Of course, anyone has the right to question the argument that riots are less effective than coordinated mass civil disobedience would be. Tactical arguments are arguments, after all. What’s unclear to me is whether those tactical arguments have any teeth. A common talking point on the left today is that “riots work.” To which I would ask… work to do what? The metrics people use to justify those claims could hardly seem more dubious to me. Certainly the people who risked their lives in riots demanded far more than they got. How fares white supremacy in cities that have witnessed riots? But either way, I would settle for just having a tactical conversation that does not immediately devolve into a meta debate about whose intentions are truly radical, or who is making a play to respectability. Unfortunately these conversations are emotional, inchoate, directionless, and ruled by the petty politics of social association.

the object of your appeal

Longtime readers know that while I think campus activism is a good thing (and was a campus activist myself), I think college politics suck up too much attention within the left. Structurally college students are not well suited to being activists: activism requires continuity of practice, and college students leave every four months for vacation and never stay longer than four or five years. This is why, for example, Oberlin activists could go from national attention and radical demands to silence in a year. The students who drove that activism left to go get jobs and start lives, which is inevitable.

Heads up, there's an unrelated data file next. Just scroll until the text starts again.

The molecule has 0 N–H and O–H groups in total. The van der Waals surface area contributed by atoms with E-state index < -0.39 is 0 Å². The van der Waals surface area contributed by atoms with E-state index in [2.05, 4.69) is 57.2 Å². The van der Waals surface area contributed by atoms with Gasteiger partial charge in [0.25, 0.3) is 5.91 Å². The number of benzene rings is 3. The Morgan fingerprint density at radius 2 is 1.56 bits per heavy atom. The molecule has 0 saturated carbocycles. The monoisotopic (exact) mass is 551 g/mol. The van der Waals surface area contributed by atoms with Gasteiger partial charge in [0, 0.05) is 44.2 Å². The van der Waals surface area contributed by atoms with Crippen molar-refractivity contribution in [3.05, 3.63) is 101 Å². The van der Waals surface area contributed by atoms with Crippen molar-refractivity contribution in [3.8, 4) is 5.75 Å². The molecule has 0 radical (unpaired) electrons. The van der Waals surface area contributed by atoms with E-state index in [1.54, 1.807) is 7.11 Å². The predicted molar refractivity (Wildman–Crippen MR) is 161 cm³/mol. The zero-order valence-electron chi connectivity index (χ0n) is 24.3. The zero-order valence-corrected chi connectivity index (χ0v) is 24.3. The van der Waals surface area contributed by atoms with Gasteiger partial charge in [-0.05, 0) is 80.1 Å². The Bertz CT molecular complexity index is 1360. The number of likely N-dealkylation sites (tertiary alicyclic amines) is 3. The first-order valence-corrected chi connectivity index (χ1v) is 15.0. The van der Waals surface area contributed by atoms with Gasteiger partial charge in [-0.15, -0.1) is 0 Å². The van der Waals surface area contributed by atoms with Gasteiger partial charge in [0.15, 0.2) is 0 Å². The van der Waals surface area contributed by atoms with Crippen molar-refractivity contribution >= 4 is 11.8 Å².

But there’s another layer that connects with what I’ve been saying lately about the failure of justice as a framework for left politics. In recent years, campus protesters have spent much more time petitioning college administrators for what they want than protesting them. It happens that I think this is a bad posture for campus activists to take purely on their own terms. But in a broader sense it’s worse, as appealing to university authorities is a terrible model of political progress for young activists. Appealing to university administrators for what you want is a bad habit to get into because there are no administrators in political life. There is no authority to whom you can ask for justice. Pointing out that something is unfair doesn’t work unless there is some conscious being who can assess that claim of unfairness, rule on it, and address it tangibly. A dean can potentially do this. But who fulfills that function off campus?

Liberals love complaining to HR at someone’s employer when that someone has said something online they don’t like, because HR is an entity that you can actually talk to, and can actually fire someone if you snitch on them. Same principle.

Some would likely say that the authority to whom you’re appealing is the public, that appeals to justice are part of the democratic process. I certainly wouldn’t deny that there are times when you can appeal to morals to move people to join your cause. But to defend your engagement by saying that you’re appealing to the public you need to actually be doing that, and it’s not clear to me that most liberals or leftists are in most situations. Certainly the kind of political engagement you typically see online is not at all pitched towards achieving communal adoption; almost all of it seems in fact to be geared towards the same narrow discourse communities. Conventional wisdom would seem to agitate towards framing political appeals to the masses in a way that reflects their own best interest; contemporary left norms would insist that it is disgraceful to seek to serve the interests of those who are already among the privileged classes.